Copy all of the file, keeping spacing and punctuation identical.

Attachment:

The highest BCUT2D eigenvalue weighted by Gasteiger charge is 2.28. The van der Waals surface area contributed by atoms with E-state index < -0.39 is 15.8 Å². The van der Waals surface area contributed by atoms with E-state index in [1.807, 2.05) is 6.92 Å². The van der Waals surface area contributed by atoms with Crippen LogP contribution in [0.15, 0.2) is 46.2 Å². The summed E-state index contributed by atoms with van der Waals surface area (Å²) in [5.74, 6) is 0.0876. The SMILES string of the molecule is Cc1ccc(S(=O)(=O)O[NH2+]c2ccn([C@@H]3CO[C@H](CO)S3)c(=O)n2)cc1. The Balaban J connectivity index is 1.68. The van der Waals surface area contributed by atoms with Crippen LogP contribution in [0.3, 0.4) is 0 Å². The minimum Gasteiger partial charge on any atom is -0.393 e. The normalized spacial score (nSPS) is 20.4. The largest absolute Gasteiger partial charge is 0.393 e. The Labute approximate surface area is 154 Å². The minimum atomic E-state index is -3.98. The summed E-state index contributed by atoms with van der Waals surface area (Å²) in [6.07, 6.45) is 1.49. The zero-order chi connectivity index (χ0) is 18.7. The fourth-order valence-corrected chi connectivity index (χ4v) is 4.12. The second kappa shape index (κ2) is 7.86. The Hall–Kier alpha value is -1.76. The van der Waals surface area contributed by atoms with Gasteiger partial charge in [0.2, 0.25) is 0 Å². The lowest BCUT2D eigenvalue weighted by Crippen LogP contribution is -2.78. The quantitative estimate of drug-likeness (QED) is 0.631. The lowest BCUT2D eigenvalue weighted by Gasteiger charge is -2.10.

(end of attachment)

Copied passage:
The highest BCUT2D eigenvalue weighted by Gasteiger charge is 2.28. The van der Waals surface area contributed by atoms with E-state index < -0.39 is 15.8 Å². The van der Waals surface area contributed by atoms with E-state index in [1.807, 2.05) is 6.92 Å². The van der Waals surface area contributed by atoms with Crippen LogP contribution in [0.15, 0.2) is 46.2 Å². The summed E-state index contributed by atoms with van der Waals surface area (Å²) in [5.74, 6) is 0.0876. The SMILES string of the molecule is Cc1ccc(S(=O)(=O)O[NH2+]c2ccn([C@@H]3CO[C@H](CO)S3)c(=O)n2)cc1. The Balaban J connectivity index is 1.68. The van der Waals surface area contributed by atoms with Crippen LogP contribution in [0.3, 0.4) is 0 Å². The minimum Gasteiger partial charge on any atom is -0.393 e. The normalized spacial score (nSPS) is 20.4. The largest absolute Gasteiger partial charge is 0.393 e. The Labute approximate surface area is 154 Å². The minimum atomic E-state index is -3.98. The summed E-state index contributed by atoms with van der Waals surface area (Å²) in [6.07, 6.45) is 1.49. The zero-order chi connectivity index (χ0) is 18.7. The fourth-order valence-corrected chi connectivity index (χ4v) is 4.12. The second kappa shape index (κ2) is 7.86. The Hall–Kier alpha value is -1.76. The van der Waals surface area contributed by atoms with Gasteiger partial charge in [0.2, 0.25) is 0 Å². The lowest BCUT2D eigenvalue weighted by Crippen LogP contribution is -2.78. The quantitative estimate of drug-likeness (QED) is 0.631. The lowest BCUT2D eigenvalue weighted by Gasteiger charge is -2.10.